Catalyst: So a short answer. It sounds like you wouldn’t support this opt-out bill in Springfield.
Smith: I haven’t read it. I don’t know. I’ll get there. Rather than speculate, I would love to read it so I know exactly what I’m answering.
Catalyst: CPS’ financial picture is pretty bleak. Any thoughts on how CPS can get out of this hole?
Smith: It’s a horrible situation. Unfortunately there’s no quick or simple fix for something that’s taken years to get to. We have to ask what we want for kids and how we organize ourselves to make sure that we’re going to get there, and let’s talk about whose values or whatever. And then you design systems to support that. And in that context, you make the trade-offs and the hard decisions. So, yes I have led the closing of schools, the reduction of budgets, the balancing and getting to that academic and fiscal solvency. As an educator, you want to give everything you can to maximize all of the inputs possible. However, if you give everything you’ve got right now, and then the need persists, and then you don’t have the money and the people that most need it are the ones who lose it first. But if you just hoard money, you actually are holding back academic opportunity for kids now. How do you balance that? It’s always a tradeoff.
Catalyst: Do you think the state should be helping or intervening…?
Smith: It’s one of the largest school districts in the country. I don’t see how it can’t. There are laws and ways of practice ways of doing business in the State of Illinois in relation to CPS and the state that probably have to change. What that change is and how it goes forward, I don’t I know. But there’s no single solution set I think offered by one party to recover from a hole that big.
Catalyst: The governor has suggested bankruptcy. Do you see that as a viable option?
Smith: I think this is where the politics of words like that is different than what’s trying to be accomplished. I think the idea is restructuring the organization so that it has a balanced budget so that you maximize academic opportunity and you are spending the revenue that you get to meet your commitments. It might sound simple but I fundamentally believe this: that the public good requires uncommonly good public systems. The discipline to run a public system well and to be relentless about those tradeoffs and be clear about why you’re making them is really hard work. You have to make some calls that challenge your values and beliefs. Whether it’s closures or restructuring contracts, whatever it is, it’s hard work. But you’ve got to come to back to what is it that children need, and what are parents and families asking for, and what support do educators need to do that.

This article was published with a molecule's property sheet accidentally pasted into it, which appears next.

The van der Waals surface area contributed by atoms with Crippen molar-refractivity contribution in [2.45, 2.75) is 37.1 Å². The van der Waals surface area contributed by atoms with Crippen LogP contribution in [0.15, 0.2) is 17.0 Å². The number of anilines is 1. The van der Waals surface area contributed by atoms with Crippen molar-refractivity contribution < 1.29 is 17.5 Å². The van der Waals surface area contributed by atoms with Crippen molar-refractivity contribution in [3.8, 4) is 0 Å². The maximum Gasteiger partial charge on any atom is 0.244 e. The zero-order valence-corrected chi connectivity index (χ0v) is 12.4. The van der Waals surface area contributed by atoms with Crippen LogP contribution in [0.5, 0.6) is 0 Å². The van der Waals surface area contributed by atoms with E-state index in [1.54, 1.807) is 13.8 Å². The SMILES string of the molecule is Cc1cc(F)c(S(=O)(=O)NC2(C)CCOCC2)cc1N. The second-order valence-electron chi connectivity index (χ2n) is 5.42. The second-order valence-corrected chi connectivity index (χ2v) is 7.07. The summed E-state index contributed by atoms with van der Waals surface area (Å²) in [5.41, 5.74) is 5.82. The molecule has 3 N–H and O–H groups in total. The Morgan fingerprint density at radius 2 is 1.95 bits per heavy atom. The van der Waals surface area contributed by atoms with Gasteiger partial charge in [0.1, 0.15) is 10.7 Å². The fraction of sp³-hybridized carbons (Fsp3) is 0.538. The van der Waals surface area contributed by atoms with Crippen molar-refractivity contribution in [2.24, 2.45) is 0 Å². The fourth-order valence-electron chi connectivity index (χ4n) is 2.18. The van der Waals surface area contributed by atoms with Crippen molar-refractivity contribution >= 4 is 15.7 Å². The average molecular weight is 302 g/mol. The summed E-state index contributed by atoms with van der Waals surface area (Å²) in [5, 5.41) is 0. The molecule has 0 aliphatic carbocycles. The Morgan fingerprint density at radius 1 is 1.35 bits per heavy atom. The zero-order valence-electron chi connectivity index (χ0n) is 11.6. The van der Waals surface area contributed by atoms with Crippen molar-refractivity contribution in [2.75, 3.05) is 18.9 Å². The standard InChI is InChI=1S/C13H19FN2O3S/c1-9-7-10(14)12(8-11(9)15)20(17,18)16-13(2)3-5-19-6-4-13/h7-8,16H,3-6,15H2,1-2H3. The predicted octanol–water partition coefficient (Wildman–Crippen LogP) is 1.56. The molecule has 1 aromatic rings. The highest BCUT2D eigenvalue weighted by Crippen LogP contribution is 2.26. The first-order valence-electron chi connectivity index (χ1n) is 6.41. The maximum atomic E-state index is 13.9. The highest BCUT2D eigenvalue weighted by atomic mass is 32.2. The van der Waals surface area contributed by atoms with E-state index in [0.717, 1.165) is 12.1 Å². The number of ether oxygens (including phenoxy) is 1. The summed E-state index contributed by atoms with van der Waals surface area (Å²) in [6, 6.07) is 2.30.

Catalyst: Charter schools. Do you think that Illinois has enough of them? Should the cap be lifted?
Smith: I really think that this question needs to get put back in the context of quality. There have to be quality schools in every neighborhood across Illinois. And how we get there is the conversation for me. Clearly, currently, charter is a part of that conversation. They have to be about quality schools, not just an idea. There’s so many ways to describe what a good high quality school is. The support to get there is different in different places. And when time is spent talking about an idea and an ideology rather than a practice, I think we waste time that should be spent on how we support kids in schools.
Catalyst: The governor has said a lot about unions recently. Do you share his thoughts? Do you think teachers should be unionized?
Smith: This is where this conversation should be about ‘What is the hard work of teaching, what support do teachers need in order to teach kids well?’ The conversation about the organization of teachers is different than the conversation about supporting the craft of teaching and what that looks like and what is necessary support for teachers, whether it’s coaching, compensation. I’d much rather talk about what kinds of support do teachers need in Illinois to meet the needs of our children, and then build out from there. Those other conversations? Let those folks talk about that.
Catalyst: Do you have any thoughts about vouchers? That’s something I know ISBE chairman Meeks has supported in the past.